Scalpers Charge Big for Shuttle Launch Tickets

Space shuttle Atlantis won’t be the only thing rising on Friday morning

One thing that’s sure to rise at Cape Canaveral over the next 24 hours—beside space shuttle Atlantis, which is due to lift off on Friday morning if the weather cooperates—is the price of a ticket to view the launch. Up to a million pairs of eyes are predicted to be on hand for the shuttle’s last sendoff, and some will pay eye-popping prices to scalpers for the privilege, even though NASA admonishes against it.

Bill Ingalls/NASA

“NASA Kennedy Space Center Visitor Complex does not condone or promote the resale of launch viewing tickets by individuals who originally purchased tickets from us,” says the visitor center’s web site. Yet it goes on to wink, “Nonetheless, resale of tickets is not prohibited by law in Florida.”

Anyone can plant a chair for free at more than a dozen viewing spots outside the gates of the Kennedy Space Center. But if you want to watch from NASA property, you’ll need a $20 ticket to the Astronaut Hall of Fame, a $43 ticket to the visitor complex, or a $61 package that lets you park your car and cooler on the Causeway leading to the complex. All of those tickets sold out weeks ago, but some NASA-authorized re-sellers still had a few left as of early this week.

When those sell out, you’ll be at the mercy of scalpers. As of this morning, Craigslist’s South Florida board had more than 200 listings for shuttle viewing tickets, ranging from three to ten times times the face value. Prices for a Hall of Fame viewing spot began at $100 per head, but went as high as $500 or more for a “VIP package” and parking pass to the Causeway.

Andrea Farmer, a public relations manager at the visitor center, says that NASA was overwhelmed with the demand for tickets for the final shuttle missions. “We began to think, what events are similar? The Olympics? The World Series? How do you fairly and efficiently provide tickets?” The agency sought advice from others, including and Major League Baseball. A new ticketing process came online three Shuttle launches ago.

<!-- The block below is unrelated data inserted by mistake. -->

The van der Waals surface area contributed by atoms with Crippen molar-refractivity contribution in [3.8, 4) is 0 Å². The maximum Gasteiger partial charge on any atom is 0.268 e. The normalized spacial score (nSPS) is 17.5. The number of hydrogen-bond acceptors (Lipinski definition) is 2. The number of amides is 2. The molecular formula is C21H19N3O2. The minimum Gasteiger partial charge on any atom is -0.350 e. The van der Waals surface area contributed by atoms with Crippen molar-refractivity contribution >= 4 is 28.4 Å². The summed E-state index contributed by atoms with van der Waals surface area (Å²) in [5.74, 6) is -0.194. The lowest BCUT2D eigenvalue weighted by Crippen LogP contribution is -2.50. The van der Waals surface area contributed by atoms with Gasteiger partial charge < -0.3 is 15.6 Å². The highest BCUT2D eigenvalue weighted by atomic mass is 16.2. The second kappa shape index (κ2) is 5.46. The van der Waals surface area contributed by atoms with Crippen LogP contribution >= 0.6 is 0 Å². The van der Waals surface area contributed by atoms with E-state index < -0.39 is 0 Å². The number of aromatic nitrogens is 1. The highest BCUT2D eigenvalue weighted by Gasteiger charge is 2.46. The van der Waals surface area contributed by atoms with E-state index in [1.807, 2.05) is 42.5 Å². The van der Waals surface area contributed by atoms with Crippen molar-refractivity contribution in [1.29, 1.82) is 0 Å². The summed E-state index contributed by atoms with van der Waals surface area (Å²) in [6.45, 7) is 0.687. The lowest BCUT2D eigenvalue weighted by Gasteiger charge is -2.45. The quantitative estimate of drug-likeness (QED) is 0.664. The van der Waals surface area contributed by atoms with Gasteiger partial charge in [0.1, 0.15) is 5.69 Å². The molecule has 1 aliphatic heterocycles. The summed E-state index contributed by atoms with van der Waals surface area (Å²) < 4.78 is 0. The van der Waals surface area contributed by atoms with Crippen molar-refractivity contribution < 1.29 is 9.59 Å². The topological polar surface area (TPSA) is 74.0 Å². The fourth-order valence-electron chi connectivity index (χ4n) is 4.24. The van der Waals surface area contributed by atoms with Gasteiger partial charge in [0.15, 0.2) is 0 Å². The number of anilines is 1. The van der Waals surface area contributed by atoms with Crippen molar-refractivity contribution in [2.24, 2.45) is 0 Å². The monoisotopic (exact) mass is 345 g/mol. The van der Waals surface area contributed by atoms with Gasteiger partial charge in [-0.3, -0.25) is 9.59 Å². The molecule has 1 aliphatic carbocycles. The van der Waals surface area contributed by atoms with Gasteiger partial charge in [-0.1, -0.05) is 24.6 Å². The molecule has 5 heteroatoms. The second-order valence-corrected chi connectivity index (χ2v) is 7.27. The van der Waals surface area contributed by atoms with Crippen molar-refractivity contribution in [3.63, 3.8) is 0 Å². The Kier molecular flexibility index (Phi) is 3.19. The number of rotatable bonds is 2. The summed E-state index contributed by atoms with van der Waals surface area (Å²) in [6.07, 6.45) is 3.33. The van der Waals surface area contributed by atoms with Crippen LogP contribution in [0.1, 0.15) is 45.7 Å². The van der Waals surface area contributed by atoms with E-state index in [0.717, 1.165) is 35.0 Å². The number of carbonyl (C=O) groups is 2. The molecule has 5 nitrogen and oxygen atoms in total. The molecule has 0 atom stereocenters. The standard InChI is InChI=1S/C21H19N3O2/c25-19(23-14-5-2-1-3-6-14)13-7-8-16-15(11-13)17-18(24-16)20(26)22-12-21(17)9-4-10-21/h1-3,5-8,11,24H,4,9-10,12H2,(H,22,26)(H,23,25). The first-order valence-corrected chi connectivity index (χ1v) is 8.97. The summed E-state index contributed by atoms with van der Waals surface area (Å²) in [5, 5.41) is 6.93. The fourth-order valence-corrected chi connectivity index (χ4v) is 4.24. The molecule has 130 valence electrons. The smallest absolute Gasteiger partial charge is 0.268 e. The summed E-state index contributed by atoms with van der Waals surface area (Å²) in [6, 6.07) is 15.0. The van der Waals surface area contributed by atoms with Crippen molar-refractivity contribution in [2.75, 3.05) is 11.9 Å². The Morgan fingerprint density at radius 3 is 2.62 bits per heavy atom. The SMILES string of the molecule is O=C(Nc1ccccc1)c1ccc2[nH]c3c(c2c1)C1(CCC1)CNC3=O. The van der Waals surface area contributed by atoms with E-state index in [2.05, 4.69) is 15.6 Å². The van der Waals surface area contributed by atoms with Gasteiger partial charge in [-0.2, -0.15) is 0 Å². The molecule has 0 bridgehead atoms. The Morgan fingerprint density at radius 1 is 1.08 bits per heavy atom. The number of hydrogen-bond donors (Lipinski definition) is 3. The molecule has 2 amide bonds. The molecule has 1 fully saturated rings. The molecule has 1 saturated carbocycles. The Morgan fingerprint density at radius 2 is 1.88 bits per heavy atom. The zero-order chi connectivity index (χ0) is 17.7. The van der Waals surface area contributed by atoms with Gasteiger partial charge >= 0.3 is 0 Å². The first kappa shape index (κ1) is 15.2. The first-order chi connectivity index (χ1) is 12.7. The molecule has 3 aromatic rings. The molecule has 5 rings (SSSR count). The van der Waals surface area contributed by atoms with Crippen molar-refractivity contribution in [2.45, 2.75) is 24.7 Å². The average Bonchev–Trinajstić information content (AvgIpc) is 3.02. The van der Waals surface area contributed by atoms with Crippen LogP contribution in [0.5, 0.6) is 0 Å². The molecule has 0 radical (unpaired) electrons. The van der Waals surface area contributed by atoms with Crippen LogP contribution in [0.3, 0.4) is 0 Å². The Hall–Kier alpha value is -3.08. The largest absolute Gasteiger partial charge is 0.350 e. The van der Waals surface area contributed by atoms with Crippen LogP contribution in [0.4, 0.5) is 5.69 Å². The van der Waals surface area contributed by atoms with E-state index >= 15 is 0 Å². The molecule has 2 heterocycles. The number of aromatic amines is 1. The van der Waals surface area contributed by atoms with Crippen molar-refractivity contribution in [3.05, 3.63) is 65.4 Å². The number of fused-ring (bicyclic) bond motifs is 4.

In September of 1988, crowds swelled to see STS-26, the shuttle's return to flight after Challenger

“We decided to use the Internet and social media to announce a one-week window to register for a random drawing,” says Farmer. “Random and fair are the key words.” Aside from these individual tickets, NASA set aside another batch for authorized vendors and VIP guests. “We went with providing tour operators with tickets, since they can bring in 50 people on a bus versus people in 50 cars,” she says. “Our biggest constraint is parking.”

How many tickets were sold for the Atlantis launch? She won’t say. Nor will she say what percentage were bought by individuals versus the vendors. “That’s all proprietary,” says Farmer. She does offer that the number of tickets made available for STS-135 was “100 percent more than the previous launch.”

The Space Coast Office of Tourism is estimating that 750,000 to one million people will be on hand for the Friday liftoff. And if the launch slips, tickets from would-be viewers who couldn’t stick around for another day may end up on eBay and Craigslist.

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